My thanks to niemandsrose
for alerting me to a post by Cary Tennis at http://www.salon.com/mwt/col/tenn/2008/11/12/alzheimers/
offering advice to someone whose question goes like this:
"She has Alzheimer's and I don't want to care for her:
How can I avoid becoming the primary caregiver for my mother-in-law when she lives next door?"
Cary Tennis says it's important to plan ahead instead of just winging it, and I certainly agree with that. But here's a brief quote from what she says next:
"So here is what I would do first. I would have a lawyer set up a bank account and a trust. I would name it the [Insert Name of Mother-in-Law] Alzheimer]s Care Trust. I would put some money into it. If the mother-in-law has some money to put in it, I would put that money into it. I would also ask for large contributions from all of the family. Make them large contributions, as large as possible. So you start with a good kitty. Then it's just sitting there. It's protected money, set aside for your mom's care. You're all feeling pretty good about it. You've taken a big step."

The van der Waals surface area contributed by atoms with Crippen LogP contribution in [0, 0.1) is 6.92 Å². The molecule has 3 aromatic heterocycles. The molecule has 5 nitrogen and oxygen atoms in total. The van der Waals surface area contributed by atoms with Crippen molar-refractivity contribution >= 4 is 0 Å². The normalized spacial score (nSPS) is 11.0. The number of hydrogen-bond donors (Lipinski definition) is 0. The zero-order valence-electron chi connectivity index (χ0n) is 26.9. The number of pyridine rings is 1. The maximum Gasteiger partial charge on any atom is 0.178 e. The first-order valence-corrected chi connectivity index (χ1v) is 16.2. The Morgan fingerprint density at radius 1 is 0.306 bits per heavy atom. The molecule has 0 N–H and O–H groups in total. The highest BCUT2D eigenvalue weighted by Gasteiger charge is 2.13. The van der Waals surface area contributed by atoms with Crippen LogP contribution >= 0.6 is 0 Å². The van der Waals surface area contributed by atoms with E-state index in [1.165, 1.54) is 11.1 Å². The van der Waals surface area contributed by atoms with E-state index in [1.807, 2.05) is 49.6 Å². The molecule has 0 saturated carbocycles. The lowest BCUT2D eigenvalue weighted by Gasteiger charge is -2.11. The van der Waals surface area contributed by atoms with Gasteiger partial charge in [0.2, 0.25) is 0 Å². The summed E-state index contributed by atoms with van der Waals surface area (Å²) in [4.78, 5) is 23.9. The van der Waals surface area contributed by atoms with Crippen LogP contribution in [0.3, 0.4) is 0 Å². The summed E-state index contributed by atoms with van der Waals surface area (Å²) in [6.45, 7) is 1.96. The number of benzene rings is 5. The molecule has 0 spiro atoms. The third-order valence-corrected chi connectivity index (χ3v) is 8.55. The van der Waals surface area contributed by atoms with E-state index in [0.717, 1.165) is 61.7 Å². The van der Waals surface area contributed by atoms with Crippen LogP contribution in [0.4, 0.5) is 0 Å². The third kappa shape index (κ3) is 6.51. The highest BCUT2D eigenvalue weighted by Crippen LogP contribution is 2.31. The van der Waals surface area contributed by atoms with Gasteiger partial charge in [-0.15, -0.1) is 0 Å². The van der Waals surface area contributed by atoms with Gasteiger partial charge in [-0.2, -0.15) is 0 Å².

This startled me, especially as the recommended first step
. It presupposes that the members of this family have the money to set up "a good kitty" in the form of a bank account and a trust, as if that were something you could just take for granted. Most people in the circles I move in are far more likely not to have even the money necessary to hire that lawyer. And in our current economy, with people being laid off by the tens of thousands every few days, it's not going to be just those people for very much longer.
I guess it's the casual tone of the recommendation that shocks me most. There's not even a disclaimer. And to my mind the post can almost be said to go downhill from there.
This is a dilemma that a lot of people are going to have to face, although the exact details will vary from one family to another. Maybe it will be some illness other than Alzheimer's; maybe the elderly relative will be across town instead of next door; maybe there'll be more or fewer family members involved. But it's going to be a very common problem, and it's not going to be easy to deal with.
If you're interested in discussing this, I'd be pleased to have your input.